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Land use legacies on forest understory vegetation and soils in the Mediterranean region : Should we use historical maps or in situ land use remnants?

  • Abadie, Juliet
  • Avon, Catherine
  • Dupouey, Jean-Luc
  • Lopez, Jean-Michel
  • Tatoni, Thierry
  • Bergès, Laurent
Publication Date
Jan 01, 2018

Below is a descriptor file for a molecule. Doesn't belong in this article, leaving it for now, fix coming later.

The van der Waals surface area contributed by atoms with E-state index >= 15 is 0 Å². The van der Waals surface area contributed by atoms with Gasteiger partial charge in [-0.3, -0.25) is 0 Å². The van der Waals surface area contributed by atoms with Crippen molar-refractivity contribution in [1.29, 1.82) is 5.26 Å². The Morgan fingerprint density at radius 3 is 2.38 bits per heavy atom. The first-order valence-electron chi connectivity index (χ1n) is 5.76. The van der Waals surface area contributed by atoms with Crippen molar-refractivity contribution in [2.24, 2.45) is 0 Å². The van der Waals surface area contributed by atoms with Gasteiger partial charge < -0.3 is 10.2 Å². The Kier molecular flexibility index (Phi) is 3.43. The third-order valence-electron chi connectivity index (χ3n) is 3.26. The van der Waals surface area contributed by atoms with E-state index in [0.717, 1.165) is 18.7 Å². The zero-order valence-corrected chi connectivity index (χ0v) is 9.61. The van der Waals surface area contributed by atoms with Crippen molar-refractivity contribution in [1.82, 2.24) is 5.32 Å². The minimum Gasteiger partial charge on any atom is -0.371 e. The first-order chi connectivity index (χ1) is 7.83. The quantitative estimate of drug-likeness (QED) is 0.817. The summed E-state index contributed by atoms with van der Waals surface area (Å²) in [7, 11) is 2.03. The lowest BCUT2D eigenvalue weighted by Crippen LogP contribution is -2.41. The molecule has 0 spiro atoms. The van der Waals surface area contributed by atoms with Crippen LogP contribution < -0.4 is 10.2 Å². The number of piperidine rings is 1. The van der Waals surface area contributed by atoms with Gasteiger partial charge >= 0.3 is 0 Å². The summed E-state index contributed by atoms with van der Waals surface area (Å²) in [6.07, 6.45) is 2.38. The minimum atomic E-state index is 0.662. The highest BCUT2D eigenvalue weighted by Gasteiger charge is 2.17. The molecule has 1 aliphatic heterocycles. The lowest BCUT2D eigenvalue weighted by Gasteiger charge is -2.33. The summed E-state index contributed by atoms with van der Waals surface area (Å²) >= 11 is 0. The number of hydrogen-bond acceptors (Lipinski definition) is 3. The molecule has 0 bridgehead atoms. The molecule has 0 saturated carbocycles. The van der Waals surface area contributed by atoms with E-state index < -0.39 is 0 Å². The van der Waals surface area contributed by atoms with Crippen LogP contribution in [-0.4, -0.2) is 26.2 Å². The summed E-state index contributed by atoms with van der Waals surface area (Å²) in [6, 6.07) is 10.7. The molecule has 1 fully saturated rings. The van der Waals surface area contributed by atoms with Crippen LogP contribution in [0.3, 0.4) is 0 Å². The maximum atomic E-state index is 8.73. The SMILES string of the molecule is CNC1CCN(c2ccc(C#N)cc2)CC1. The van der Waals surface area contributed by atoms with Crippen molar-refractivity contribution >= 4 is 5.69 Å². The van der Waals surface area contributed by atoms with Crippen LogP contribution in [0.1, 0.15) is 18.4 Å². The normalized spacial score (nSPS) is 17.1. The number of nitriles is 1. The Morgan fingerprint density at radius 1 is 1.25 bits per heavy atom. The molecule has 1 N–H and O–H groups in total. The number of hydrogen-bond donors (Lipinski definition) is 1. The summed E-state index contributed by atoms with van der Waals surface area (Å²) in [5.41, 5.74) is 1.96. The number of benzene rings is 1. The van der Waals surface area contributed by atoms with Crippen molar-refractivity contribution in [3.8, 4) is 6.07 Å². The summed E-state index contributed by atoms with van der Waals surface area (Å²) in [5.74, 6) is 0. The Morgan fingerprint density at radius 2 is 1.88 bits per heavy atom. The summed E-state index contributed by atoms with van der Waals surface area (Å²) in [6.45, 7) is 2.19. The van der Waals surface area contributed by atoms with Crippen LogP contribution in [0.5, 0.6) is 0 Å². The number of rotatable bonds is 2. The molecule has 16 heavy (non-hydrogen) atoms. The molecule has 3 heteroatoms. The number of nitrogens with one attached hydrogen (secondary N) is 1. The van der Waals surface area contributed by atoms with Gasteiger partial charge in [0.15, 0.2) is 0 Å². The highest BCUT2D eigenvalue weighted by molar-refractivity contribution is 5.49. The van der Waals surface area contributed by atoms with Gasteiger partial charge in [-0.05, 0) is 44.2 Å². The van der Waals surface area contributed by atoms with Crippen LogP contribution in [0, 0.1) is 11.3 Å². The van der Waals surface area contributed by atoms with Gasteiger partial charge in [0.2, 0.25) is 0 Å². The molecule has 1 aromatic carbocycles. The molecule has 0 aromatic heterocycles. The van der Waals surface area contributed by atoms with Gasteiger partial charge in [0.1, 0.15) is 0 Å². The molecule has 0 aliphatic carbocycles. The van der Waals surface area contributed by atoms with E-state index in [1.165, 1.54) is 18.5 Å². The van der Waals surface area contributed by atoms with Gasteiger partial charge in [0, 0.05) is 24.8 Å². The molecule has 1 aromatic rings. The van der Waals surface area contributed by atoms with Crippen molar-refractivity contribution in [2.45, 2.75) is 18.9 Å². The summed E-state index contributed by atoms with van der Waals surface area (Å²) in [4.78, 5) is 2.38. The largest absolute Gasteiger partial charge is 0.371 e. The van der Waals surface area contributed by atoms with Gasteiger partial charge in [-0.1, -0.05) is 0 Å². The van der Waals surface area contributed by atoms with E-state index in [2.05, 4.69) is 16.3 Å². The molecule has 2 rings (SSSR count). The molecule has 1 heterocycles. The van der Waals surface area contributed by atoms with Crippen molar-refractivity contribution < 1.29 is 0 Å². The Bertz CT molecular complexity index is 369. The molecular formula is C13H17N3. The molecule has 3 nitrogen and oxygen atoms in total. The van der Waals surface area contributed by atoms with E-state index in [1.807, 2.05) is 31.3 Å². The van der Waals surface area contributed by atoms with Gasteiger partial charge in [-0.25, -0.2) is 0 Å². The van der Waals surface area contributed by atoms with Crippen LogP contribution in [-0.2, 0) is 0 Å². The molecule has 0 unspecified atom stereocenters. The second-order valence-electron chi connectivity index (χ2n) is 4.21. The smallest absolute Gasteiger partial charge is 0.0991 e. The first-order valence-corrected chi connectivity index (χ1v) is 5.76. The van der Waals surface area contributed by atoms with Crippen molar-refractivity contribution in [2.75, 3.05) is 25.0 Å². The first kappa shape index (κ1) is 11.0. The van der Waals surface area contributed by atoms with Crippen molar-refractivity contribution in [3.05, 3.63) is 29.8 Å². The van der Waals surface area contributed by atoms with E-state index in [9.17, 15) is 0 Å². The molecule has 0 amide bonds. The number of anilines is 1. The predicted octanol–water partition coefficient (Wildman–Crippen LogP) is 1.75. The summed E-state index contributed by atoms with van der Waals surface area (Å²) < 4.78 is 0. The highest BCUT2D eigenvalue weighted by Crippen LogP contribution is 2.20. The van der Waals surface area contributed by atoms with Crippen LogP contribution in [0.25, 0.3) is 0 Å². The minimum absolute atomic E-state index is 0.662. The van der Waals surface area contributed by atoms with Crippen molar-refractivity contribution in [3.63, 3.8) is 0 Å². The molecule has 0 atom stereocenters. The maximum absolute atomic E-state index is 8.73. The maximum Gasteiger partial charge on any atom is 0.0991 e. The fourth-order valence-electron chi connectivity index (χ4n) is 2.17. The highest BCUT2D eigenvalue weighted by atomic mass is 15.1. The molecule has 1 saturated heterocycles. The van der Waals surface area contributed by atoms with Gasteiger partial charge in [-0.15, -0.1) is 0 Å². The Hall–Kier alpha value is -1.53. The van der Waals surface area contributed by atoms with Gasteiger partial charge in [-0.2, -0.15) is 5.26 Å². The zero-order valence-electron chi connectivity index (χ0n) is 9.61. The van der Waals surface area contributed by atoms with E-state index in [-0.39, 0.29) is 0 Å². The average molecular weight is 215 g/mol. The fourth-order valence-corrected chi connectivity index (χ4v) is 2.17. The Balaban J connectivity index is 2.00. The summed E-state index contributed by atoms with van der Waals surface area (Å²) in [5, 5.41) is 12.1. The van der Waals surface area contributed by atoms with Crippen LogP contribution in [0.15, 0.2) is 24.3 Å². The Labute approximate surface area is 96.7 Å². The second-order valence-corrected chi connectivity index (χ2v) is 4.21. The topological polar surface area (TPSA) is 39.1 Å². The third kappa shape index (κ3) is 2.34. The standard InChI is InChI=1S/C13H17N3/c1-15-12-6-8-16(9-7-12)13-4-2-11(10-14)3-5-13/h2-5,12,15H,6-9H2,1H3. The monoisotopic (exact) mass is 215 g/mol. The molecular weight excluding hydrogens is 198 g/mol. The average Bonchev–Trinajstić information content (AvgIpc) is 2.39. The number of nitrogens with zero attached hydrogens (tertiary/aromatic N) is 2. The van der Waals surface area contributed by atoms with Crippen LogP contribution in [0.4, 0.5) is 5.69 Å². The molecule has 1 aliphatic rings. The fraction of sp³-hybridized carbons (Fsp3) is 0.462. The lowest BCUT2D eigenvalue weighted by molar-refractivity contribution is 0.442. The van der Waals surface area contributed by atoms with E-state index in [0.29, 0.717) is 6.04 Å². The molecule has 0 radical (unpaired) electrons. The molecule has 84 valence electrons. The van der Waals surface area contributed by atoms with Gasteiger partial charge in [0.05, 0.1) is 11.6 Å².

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How to move forward if we cannot understand our present from our past? The same applies for the study of ecosystems. Evidence of ecological legacies in temperate post-agricultural forests has been provided on soil physico-chemical properties and understory vegetation richness and composition, which led to distinguish ancient and recent forests. However, no land use legacies dating back more than 50 years have been reported in Mediterranean forests. The definition of ancient and recent forests usually relies on a threshold date, most often provided by historical maps. In France, the Etat-Major map is the most precise, with a relatively high resolution and drawn over the whole country with a standardised method. However, the use of historical maps only for studying land use legacies in forest is questionable in a Mediterranean context characterised by a traditional agro-sylvo-pastoral system.Using a historical ecology approach, our purpose was to examine the legacies of various former land uses on soil and understory vegetation in Mediterranean forests and to compare the relevance of two historical sources: 1860 land use map (map-based PLU) and remnants recorded in the field (in situ PLU remnants). In the Regional Natural Park of Luberon (French Mediterranean area), we inventoried plant communities and analysed soil physico-chemical properties on 100 plots with various past land uses according the Etat-Major map (arable, pasture or forest) and in situ PLU remnants (terrace, stone removal or no remnants). Compared to ancient forest, former arable land hosted more species and had deeper and nutrient-richer soils while former pasture had shallower and nutrient-poorer soils. Similarly, and compared with no remnants, terraces hosted more species and had deeper and nutrient-richer soils whereas stone removal had shallower and nutrient-poorer soils. Understory species composition significantly varied according to map-based PLU and in situ PLU remnants. However, in situ PLU remnants were globally a much better indicator of land use legacies on soil and understory plant composition compared to map-based PLU.We thus confirmed the legacies of past land use on Mediterranean forest soil and understory vegetation. We also stressed that historical ecology should rely on both field evidence and historical maps, particularly in Mediterranean landscapes with a complex history of land uses.

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